ETH Zurich creates first 3D printed concrete bridge without reinforcement

Architects and engineers from ETH Zurich’s Block Research Group have used 3D printing to build a concrete footbridge that uses significantly less material and requires no steel or mortar reinforcement.

Called “Striatus”, the structure was created in partnership with Zaha Hadid Architects, concrete 3D printing specialist Incremental3D and building materials firm Holcim, and is supposedly the first 3D printed unreinforced concrete bridge. Stable thanks only to its geometry, the bridge is formed from a newly developed concrete that is printed at specific angles in blocks that are self-supporting.

“The precise method of 3D concrete printing allows us to combine the principles of traditional vaulted construction with digital concrete fabrication to use material only where it is structurally necessary without producing waste,” said Philippe Block, ETH Professor.

ETH Zurich’s construction 3D printing projects

Researchers and engineers from ETH Zurich have been recently carrying out an array of construction projects using 3D printing technology. 

In July 2020, they devised a novel “eggshell” concrete 3D printing process that fuses robotic large-scale FDM 3D printing with casting methods. The method enables the production of complex concrete structures in a more material-efficient way, using a thin, single-layered shell in the place of formwork.

Formwork is usually required to support 3D printed concrete as it transitions from a fluid material into a solid, which can be costly. The eggshell 3D printing process removes the need for formwork, and was used to create a 3D printed “future tree” for the courtyard of German engineering firm Basler & Hofmann.

ETH Zurich has also previously partnered with Zaha Hadid Architects to create a five-tonne 3D printed curved shell concrete pavilion and to digitally fabricate a three-storey house using 3D printers and robotic arms. Most recently, ETH Zurich architects announced a new project to build a 23-meter high tower made up of 3D printed columns which will become a cultural site in Switzerland.

The 3D printed bridge, Stratius. Photo via Studio Naaro.
The 3D printed bridge, Striatus. Photo via Studio Naaro.

The 3D printed unreinforced bridge

The reinforced concrete currently used to construct millions of buildings all over the world generates large amounts of CO2 emissions, particularly the steel used for reinforcement and the cement used in concrete. ETH Zurich’s latest project sought to build a load-bearing concrete structure that requires significantly less material and no steel reinforcement or mortar for stability. 

Working with the other partners in the project, the ETH Zurich engineers built a 12 by 16 meter arched footbridge in a park in Venice using 3D printing. Striatus was constructed with 3D printed concrete blocks that form an arch similar to that of traditional masonry bridges. The structure is supported by compression, which allows the forces to travel to the footings of the bridge which are tied together on the ground, making the structure stable.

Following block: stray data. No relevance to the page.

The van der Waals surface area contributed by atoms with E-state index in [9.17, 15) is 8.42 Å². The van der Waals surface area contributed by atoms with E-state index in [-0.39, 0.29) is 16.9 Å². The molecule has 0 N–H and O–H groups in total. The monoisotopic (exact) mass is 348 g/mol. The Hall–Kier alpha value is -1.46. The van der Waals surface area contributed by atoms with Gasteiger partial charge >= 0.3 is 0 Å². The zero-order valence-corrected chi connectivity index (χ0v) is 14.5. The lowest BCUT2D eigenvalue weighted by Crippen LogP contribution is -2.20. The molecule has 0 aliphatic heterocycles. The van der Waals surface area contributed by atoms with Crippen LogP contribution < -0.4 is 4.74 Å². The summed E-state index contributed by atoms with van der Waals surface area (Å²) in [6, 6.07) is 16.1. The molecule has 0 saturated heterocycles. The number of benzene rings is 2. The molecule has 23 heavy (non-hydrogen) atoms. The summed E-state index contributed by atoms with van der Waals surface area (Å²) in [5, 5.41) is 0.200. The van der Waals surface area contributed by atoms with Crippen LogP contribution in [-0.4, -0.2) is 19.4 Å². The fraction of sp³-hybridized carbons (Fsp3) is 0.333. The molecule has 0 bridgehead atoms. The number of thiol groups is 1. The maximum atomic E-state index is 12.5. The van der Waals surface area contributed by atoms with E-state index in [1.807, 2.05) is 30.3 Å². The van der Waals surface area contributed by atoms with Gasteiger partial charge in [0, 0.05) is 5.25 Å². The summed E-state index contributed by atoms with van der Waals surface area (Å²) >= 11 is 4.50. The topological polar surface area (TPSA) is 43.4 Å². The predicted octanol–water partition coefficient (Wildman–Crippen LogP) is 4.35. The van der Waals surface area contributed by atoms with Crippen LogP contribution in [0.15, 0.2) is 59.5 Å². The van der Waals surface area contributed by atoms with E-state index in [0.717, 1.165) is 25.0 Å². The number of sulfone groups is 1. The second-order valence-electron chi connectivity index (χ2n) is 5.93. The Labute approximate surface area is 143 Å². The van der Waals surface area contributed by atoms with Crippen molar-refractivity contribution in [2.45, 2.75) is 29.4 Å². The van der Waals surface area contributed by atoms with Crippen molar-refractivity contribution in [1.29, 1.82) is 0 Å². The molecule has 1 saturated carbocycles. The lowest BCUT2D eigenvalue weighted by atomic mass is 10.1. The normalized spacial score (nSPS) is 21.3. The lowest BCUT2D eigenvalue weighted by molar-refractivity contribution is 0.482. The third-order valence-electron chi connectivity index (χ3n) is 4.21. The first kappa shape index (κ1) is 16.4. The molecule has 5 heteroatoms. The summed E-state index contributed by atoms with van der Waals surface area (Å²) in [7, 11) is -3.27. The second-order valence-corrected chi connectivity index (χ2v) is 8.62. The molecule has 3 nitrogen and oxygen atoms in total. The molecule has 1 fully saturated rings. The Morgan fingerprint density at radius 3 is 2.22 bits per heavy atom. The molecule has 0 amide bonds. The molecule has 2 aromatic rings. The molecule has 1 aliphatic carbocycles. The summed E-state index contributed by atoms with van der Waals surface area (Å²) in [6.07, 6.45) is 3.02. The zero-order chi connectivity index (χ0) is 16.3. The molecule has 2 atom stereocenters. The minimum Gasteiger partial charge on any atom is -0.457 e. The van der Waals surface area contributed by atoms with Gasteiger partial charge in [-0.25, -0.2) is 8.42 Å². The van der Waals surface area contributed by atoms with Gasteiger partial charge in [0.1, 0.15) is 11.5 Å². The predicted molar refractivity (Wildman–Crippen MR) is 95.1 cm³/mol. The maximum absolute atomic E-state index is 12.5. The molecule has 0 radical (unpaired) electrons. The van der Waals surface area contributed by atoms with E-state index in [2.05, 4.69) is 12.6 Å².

The 3D printable concrete used for the blocks was developed together with Incremental3D and Holcim, and instead of being applied horizontally like usual is extruded at specific angles so that they are orthogonal – at right angles – to the flow of compressive forces. This keeps the printed layers pressed together without the need for reinforcement or post-tensioning. 

Made out of concrete blocks that are self-supporting, the bridge does not need mortar to hold together. This means that the blocks can be dismantled and reassembled again at different locations, and the materials can also be separated and recycled if the structure is no longer needed.

3D printing a concrete block for the Striatus bridge. Photo via Studio Naaro.
3D printing a concrete block for the Striatus bridge. Photo via Studio Naaro.

3D printing construction with concrete

Compared to conventional construction, concrete 3D printing yields substantial cost and lead time benefits, thus the technology is increasingly being used to build. Additionally, by recycling additive manufactured formwork such as that developed by BigRep and BASF subsidiary Forward AM, it’s estimated that construction firms could cut their related waste by up to 60%. 

On the topic of sustainability, scientists based at the Swinburne University of Technology and Hebei University of Technology have turned construction waste into a sustainable new 3D printing material that could potentially be used within heavy-duty construction applications. 

Further research into 3D printable construction materials has also been carried out by researchers from RMIT University in Australia, who made 3D printed concrete structures stronger by drawing inspiration from lobster shell patterns. Meanwhile, researchers from UC Berkeley have been incorporating 3D printed polymer octet lattices into concrete structures where the polymer acts as a reinforcement.

3D printing technology is also being deployed for several commercial construction projects, such as that by the PERI Group, which involves 3D printing a three-floor apartment in Germany, and an additive manufactured home recently listed by ICON on the Austin housing market. A 3D printed concrete bookstore in Shanghai’s Wisdom Bay Innovation Park has also opened to the public, the latest in a string of structures built at the park via additive manufacturing.

Built from concrete blocks, the bridge does not require any support. Photo via Studio Naaro.
Built from concrete blocks, the bridge does not require any support. Photo via Studio Naaro.

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Featured image shows the 3D printed bridge, Striatus. Photo via Studio Naaro.